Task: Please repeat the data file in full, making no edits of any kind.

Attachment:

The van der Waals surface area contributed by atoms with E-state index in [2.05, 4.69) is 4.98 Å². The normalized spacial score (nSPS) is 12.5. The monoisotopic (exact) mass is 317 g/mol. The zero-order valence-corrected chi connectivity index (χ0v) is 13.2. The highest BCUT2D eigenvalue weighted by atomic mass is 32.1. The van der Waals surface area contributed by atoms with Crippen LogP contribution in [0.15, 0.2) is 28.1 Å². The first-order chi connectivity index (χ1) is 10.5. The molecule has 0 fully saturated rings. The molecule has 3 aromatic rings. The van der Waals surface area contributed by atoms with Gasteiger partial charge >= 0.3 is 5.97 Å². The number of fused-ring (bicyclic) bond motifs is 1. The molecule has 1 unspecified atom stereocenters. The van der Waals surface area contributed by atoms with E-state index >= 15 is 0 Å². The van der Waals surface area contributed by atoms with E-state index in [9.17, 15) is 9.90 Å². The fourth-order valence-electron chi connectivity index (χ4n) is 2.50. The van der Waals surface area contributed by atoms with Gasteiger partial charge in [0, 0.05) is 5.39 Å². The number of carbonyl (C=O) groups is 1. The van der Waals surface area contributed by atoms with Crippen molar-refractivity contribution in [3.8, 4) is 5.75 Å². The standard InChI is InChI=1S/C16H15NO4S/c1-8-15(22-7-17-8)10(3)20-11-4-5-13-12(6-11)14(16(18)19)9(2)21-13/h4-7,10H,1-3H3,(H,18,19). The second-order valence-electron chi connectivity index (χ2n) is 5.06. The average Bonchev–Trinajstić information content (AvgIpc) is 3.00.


The van der Waals surface area contributed by atoms with E-state index in [2.05, 4.69) is 4.98 Å². The normalized spacial score (nSPS) is 12.5. The monoisotopic (exact) mass is 317 g/mol. The zero-order valence-corrected chi connectivity index (χ0v) is 13.2. The highest BCUT2D eigenvalue weighted by atomic mass is 32.1. The van der Waals surface area contributed by atoms with Crippen LogP contribution in [0.15, 0.2) is 28.1 Å². The first-order chi connectivity index (χ1) is 10.5. The molecule has 0 fully saturated rings. The molecule has 3 aromatic rings. The van der Waals surface area contributed by atoms with Gasteiger partial charge >= 0.3 is 5.97 Å². The number of fused-ring (bicyclic) bond motifs is 1. The molecule has 1 unspecified atom stereocenters. The van der Waals surface area contributed by atoms with E-state index >= 15 is 0 Å². The van der Waals surface area contributed by atoms with E-state index in [9.17, 15) is 9.90 Å². The fourth-order valence-electron chi connectivity index (χ4n) is 2.50. The van der Waals surface area contributed by atoms with Gasteiger partial charge in [0, 0.05) is 5.39 Å². The number of carbonyl (C=O) groups is 1. The van der Waals surface area contributed by atoms with Crippen molar-refractivity contribution in [3.8, 4) is 5.75 Å². The standard InChI is InChI=1S/C16H15NO4S/c1-8-15(22-7-17-8)10(3)20-11-4-5-13-12(6-11)14(16(18)19)9(2)21-13/h4-7,10H,1-3H3,(H,18,19). The second-order valence-electron chi connectivity index (χ2n) is 5.06. The average Bonchev–Trinajstić information content (AvgIpc) is 3.00.